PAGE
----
Our fatality rate is fairly low, far lower than say perhaps paragliding or even driving in the USA per 100,000. Add to that with more knowledge and care many kiteboarding fatalities might have been avoided. For every fatality there are many more non-fatal accidents with similar causes and means of avoidance. This later point is a big reason why it is important for all kiters to understand what can go wrong and how to avoid it. Knowledge is power, in a very big way, IF you choose to use it.
Today, there are fewer severe loftings and related trauma than just a few years ago. This is related to technological developments but also better awareness. We never used to have quick releases and were stuck hooked in, then we had quick releases that might not work, today we have quick releases that seem to be a lot more reliable. Kite leashes rarely were used at one time, today they are far more common. Why is that, due to lack of communication and analysis?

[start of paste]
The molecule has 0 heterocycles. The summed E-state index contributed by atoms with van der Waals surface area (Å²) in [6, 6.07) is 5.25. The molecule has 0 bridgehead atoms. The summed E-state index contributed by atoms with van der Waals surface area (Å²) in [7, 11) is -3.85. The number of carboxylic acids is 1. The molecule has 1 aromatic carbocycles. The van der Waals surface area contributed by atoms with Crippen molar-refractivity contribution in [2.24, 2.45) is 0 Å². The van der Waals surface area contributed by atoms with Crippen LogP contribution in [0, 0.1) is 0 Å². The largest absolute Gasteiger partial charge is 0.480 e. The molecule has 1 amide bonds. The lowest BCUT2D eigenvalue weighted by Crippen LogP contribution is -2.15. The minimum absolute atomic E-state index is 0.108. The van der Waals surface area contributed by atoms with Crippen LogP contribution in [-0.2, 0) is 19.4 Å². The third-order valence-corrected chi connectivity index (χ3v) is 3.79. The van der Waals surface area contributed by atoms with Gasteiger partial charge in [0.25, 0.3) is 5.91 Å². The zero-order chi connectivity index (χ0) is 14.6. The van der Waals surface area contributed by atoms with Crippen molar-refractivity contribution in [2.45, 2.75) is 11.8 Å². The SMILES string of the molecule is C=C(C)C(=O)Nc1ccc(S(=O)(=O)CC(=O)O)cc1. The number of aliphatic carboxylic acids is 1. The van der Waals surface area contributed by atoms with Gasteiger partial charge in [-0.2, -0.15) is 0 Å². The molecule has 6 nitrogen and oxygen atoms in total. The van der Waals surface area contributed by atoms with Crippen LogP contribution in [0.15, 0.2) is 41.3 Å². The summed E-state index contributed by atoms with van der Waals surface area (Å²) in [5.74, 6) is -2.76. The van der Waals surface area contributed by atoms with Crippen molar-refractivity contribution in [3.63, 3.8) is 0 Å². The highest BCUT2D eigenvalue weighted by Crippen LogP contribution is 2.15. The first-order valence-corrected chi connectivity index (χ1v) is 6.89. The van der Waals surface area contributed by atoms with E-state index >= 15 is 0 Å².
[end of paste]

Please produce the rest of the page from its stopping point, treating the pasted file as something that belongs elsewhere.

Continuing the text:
There is formal accident tracking and analyses in many activities like hang gliding, paragliding, SCUBA diving, free diving, kayaking, sky diving, canyoning, rowing, many aspects and types of aviation, vessel operation of many descriptions, hockey, avalanches, fishing, base jumping, swimming, bicycling, competitive sports of numerous descriptions, indoor and outdoor climbing, horseback riding and yes, even skiing and snowboarding ... this could go on for a lot longer.
Accident tracking in kitesurfing started quite a few years ago, because it was needed and the right thing to do. There was some resistance to the idea but in time some of the most aggressive detractors in the industry started to support the concept. Resistance or not, if it is the right thing to do, then do it.
Last edited by RickI
on Wed Sep 10, 2008 2:13 pm, edited 1 time in total.